1. We have heard Dr. Misra in support of this petition. The brief facts are these : petitioner No. 1 claims to be a registered partnership firm and it is stated that for the assessment year 1975-76, registration was granted by the income-tax Department under Section 185 of the I.T. Act. A true copy of the said order dated September 25, 1982, is annex. 1 to the writ petition. The Income-tax Department issued a notice dated February 21, 1984, under Section 186(1) of the said Act. By the said notice, the Department expressed its opinion that during the said assessment year and during the subsequent assessment years which followed, viz., the years1976-77 and 1977-78, there was no genuine firm in existence and the registration to the firm was erroneously granted for the assessment year 1975-76, and so the petitioner No. 1, the assessee, was called upon to show cause why the said order dated September 25, 1982, granting registration to the assessee-firm be not cancelled under the provisions of Section 186(1) of the Act. March 2, 1984, was fixed directing the assessee-firm to file its reply. The petitioners have come up in the instant petition questioning the validity of the said notice.
2. Dr. Misra has contended that all the necessary facts were in possession of the Department when registration was granted to the assessee-firm on September 25, 1982, and in the instant case, the Department is merely seeking to cancel the registration on change of opinion which it is not entitled to do under Section 186(1). He has placed reliance on a number of authorities under Section 147 of the Act. We should like to observe that the entire scheme of Section 147 which corresponds to the old Section 34 of the Indian I.T. Act, 1922, is different from the provision which is applicable to the instant case, viz., Section 186(1). Section 147 which corresponds to the old Section 34 has been considered as a jurisdictional provision and certain prerequisites have to be satisfied before the said provision comes into play. It is well known that in the old Section 34 and in the new Section 147 which underwent various amendments, the important and crucial expression used has been 'The Income-tax Officer has reason to believe'; thereafter, the other requirement is 'by reason of the omission or failure on the part of an assessee to make a return......or to disclose fully and truly all material facts' (vide Clause (a) ofsection 147). Under Clause (b), the expression is, '......the Income-tax Officerhas, in consequence of information in his possession, reason to believe......'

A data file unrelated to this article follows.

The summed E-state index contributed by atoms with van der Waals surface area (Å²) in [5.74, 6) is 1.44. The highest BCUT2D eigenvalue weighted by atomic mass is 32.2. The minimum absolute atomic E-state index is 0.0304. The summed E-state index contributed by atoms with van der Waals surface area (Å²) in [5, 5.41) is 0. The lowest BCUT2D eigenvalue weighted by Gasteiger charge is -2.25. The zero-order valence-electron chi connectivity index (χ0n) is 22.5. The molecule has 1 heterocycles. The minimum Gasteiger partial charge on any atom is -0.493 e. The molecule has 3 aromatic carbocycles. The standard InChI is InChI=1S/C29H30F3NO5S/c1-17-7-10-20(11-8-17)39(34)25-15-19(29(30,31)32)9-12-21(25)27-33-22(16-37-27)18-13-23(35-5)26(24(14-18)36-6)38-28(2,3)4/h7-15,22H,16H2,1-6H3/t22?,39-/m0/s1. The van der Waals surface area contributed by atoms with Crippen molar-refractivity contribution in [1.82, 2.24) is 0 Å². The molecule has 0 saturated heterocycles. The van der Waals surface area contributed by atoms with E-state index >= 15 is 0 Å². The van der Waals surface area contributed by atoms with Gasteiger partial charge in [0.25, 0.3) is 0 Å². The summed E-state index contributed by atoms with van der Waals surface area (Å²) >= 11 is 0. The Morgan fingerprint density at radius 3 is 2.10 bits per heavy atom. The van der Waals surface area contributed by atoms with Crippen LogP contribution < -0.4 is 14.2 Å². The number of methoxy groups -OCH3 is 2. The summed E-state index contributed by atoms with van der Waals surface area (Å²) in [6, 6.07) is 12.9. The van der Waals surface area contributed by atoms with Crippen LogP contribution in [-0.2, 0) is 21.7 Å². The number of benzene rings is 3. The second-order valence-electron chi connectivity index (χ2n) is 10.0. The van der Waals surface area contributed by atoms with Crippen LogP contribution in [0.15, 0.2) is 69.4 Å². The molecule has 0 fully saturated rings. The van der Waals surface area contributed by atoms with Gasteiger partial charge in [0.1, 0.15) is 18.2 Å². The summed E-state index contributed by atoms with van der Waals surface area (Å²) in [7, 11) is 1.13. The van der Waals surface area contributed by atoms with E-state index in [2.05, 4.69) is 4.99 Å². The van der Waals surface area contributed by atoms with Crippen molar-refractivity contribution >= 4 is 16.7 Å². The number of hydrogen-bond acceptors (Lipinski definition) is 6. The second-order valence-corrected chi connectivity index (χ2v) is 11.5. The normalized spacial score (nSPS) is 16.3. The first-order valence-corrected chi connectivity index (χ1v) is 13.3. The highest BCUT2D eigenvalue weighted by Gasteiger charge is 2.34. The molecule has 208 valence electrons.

3. The entire case law under the said provision was rendered in reference to the said prerequisites. It is not necessary to notice all the cases which are relevant. However, a reference should be made to the Supreme Court pronouncement in Narayanappa v. CIT : 63ITR219(SC) and to the pronouncement of the Supreme Court in Calcutta Discount Company Ltd. v. ITO : 41ITR191(SC) . These prerequisites are completely absent in Section 186(1) wherein the simple expression is 'If the Income-tax Officer is of the opinion'. In our view, in these circumstances, it is clear that the approach underlying the interpretation of the old Section 34 or the new Section 147 will not be apposite for interpreting Section 186(1) of the Act. We would not like to say anything about the material upon which the Department has placed reliance for proceeding under Section 186(1) of the Act and, further, we would not like to say anything as to whether there was or there was no genuine firm in existence in the relevant period. Obviously this is not our province in the extraordinary writ petition under Article 226 to pass an ordercreating complications for the assessee arid for the Department. However, we feel that this is not a fit case where it can be said that the Department lacks jurisdiction to take proceedings under Section 186(1). In this view of the matter, this petition is dismissed in limine.
4. Learned counsel for the petitioner prayed for a certificate of fitness under Article 133 of the Constitution of India. In our opinion, this case does not raise any such substantial questions of law of general importance which may need adjudication by the Supreme Court.